For the first time in history, the world’s top-rated chess grandmasters are in Jerusalem for an International Chess Federation (FIDE) Grand Prix Series tournament.
On the eve of this final leg of the four-part series, ISRAEL21c talked with the sole Israeli contestant, 2012 World Chess Champion Boris Gelfand.
We met at the magnificent Notre Dame of Jerusalem Center, where the matches are taking place December 11 to 23.
“It’s a big honor for Jerusalem to host such a prestigious event,” Gelfand said. “I played many times in the series and it’s often held in world capitals like London and Moscow, Beijing and Geneva. It’s wonderful that our capital joins the list.”
Gelfand, 51, has played previously against every one of the other 15 contenders. They hail from Azerbaijan, Bulgaria, China, Czech Republic, France, India, Netherlands, Russia and United States.
His first match of the tourney, against Ian Nepomniachtchi of Russia, ended in a draw.
Does Gelfand have a chance at finishing in the top two, thus earning a spot in next November’s Candidates Tournament that will determine who’ll face reigning world champion Magnus Carlsen in the 2020 World Championship?
It’s a long shot. Following a disappointing year, Gelfand did not qualify for the first rounds of the series. He won the wild-card spot reserved for an Israeli player in this final round on the merit of a national tournament last summer.
The FIDE currently ranks Israel 15th among countries based on the average rating of its top 10 players.
Gelfand is No. 1, followed by Tamir Nabaty, age 28; Emil Sutovsky, 42, now FIDE’s general director; 30-year-old Maxim Rodshtein, who won the grandmaster title in 2007 when he was only 18; and Ilia Smirin, 51.
“Nowadays, Asians are on top of chess,” said Gelfand. “India China, Iran. I believe the Indian juniors in a couple of years will dominate. Those countries invest money and encourage participation, and if you excel you go to the top of society.”
Israeli chess champs don’t enjoy that level of funding or social prestige, he said.
However, there’s more to the game than winning. Where Israel truly excels is in methodologies for chess training from a young age.
“We can say we are one of the most advanced countries in this area,” Gelfand tells ISRAEL21c.
Best trainers, best technology
Israel’s reputation in chess instruction is mainly due to two factors, according to Gelfand.
First, mass immigration from the Soviet Union in the 1990s brought chess culture and high-level chess expertise to Israel.
“We have the highest concentration of the best trainers in the world for all levels, from semiprofessional to professional. They are very envious in many places that we have such specialists in Israel,” said Gelfand, who was the 1985 USSR junior chess champion, earned the title of grandmaster in 1989 and moved to Israel in 1998.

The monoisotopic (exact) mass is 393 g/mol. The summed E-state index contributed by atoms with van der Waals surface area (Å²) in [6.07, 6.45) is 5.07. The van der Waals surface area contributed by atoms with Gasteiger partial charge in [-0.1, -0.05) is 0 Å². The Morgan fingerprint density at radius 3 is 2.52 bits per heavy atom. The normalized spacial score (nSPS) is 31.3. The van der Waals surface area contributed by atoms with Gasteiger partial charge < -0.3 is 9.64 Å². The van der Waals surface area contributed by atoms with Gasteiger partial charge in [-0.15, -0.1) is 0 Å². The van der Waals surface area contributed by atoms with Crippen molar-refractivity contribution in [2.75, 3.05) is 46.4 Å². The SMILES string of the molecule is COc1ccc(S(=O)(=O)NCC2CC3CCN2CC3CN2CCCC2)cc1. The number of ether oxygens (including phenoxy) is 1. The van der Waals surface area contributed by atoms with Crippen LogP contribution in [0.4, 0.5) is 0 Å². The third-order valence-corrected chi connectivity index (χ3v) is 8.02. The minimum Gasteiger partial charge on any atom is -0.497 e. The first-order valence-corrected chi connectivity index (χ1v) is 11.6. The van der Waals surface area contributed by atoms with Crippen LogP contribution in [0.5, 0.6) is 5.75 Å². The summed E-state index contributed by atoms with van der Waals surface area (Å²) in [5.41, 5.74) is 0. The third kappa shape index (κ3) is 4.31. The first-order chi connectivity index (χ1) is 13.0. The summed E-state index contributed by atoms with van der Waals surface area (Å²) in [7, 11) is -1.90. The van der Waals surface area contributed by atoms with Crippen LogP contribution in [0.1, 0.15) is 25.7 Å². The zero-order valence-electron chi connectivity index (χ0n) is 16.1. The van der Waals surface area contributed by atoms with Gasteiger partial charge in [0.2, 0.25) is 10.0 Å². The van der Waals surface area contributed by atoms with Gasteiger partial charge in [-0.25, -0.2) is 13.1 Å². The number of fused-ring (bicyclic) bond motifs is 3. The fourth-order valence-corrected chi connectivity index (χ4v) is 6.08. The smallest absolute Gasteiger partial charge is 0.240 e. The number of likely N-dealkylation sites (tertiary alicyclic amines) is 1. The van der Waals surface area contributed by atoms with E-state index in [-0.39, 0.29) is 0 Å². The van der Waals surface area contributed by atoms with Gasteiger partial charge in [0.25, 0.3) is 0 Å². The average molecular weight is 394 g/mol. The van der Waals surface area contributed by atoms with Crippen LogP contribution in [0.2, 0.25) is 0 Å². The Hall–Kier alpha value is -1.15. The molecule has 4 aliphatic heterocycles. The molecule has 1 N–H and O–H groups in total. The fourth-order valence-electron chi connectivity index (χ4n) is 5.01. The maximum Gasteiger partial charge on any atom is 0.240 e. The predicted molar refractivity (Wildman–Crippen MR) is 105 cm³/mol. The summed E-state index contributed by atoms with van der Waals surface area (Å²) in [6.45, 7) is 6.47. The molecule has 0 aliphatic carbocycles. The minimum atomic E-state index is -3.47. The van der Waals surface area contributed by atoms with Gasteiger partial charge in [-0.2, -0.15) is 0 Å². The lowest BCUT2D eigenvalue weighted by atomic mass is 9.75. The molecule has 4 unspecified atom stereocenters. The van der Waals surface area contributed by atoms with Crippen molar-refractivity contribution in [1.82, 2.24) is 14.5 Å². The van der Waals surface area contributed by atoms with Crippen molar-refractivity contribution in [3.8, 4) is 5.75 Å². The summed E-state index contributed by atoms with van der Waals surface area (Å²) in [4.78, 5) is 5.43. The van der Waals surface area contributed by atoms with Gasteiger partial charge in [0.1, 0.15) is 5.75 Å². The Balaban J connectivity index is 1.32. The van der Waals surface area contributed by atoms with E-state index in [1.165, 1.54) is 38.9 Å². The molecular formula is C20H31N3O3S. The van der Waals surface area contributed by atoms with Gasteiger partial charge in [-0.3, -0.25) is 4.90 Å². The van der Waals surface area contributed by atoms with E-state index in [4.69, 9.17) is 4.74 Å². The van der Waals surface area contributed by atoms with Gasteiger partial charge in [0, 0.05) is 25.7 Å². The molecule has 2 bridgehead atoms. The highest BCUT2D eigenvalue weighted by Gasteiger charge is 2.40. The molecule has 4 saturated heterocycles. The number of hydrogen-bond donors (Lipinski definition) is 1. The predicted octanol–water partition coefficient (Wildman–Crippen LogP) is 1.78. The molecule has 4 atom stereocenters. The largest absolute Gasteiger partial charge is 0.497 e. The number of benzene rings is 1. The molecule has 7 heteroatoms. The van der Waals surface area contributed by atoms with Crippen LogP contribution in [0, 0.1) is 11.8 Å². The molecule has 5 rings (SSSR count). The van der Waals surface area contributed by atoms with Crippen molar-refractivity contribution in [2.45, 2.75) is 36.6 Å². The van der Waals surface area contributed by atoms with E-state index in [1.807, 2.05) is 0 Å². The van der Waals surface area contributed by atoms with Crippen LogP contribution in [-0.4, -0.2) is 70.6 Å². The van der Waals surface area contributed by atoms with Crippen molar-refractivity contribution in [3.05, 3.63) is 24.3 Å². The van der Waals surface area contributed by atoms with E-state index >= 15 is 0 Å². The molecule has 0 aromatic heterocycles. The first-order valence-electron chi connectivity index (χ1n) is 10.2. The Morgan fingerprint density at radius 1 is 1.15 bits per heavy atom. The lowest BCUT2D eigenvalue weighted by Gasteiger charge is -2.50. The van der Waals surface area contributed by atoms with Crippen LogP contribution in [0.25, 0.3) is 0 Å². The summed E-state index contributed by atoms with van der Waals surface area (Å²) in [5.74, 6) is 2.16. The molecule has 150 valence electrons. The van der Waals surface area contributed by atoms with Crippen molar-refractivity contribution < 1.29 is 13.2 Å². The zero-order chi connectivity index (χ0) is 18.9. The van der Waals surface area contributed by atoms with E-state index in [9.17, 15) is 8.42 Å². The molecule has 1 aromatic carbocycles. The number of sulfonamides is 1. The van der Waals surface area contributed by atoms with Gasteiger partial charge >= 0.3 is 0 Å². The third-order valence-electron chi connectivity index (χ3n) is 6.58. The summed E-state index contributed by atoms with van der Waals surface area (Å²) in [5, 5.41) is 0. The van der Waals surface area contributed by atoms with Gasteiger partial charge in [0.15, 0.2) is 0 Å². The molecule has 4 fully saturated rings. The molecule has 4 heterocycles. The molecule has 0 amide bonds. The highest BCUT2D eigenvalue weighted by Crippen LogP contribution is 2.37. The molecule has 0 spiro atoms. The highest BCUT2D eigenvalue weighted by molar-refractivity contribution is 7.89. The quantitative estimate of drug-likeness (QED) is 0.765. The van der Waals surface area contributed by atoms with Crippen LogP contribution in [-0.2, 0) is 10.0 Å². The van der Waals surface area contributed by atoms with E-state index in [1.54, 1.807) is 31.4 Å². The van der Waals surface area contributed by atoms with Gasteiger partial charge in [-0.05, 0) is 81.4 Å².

The second factor is innovative training materials – books, videos and computer programs — for adults and children developed by Grandmaster Boris Alterman (currently ranked No. 7 nationally) and his wife, Luba.
Alterman – Chess in a New Way was founded in 2011. Its ChessMatec program has been implemented in kindergarten, first- and second-grade classrooms across Israel.
“There is interest all over the world in the software developed by Grandmaster Alterman,” said Gelfand. “I have seen that people from countries that are much more advanced in chess are interested in this and visit our country to learn from our expertise.”
Last year, Gelfand was seated next to FIDE President Arkady Dvorkovich at a private dinner in Israel with the cream of the crop in the local chess world.
“He was presented with this technology and for half an hour he couldn’t stop trying it,” Gelfand recalls. “He was really amazed.”
Gelfand’s own children, now 14 and 8, benefited from in-school ChessMatec programs in the family’s hometown of Rishon LeZion, Israel’s fourth largest city.
Learning the fundamentals of chess at a tender age has many advantages, he said.
“It develops qualities such as logical thinking, thinking ahead, strategizing, maintaining concentration and focus – that’s a problem nowadays for many children – and also showing respect to opponents whether you win or lose,” said Gelfand.
“Chess is an excellent tool for teaching children many valuable qualities that will be useful for them in life,” he continued.
“In my city, maybe 5% [of children exposed to chess in school] go to clubs to have more lessons. They keep on studying chess and developing their minds.”
The Grand Prix Series 2019 chess matches taking place in Jerusalem through December 23 (except December 20) are broadcast live at worldchess.com, the official FIDE broadcasting platform.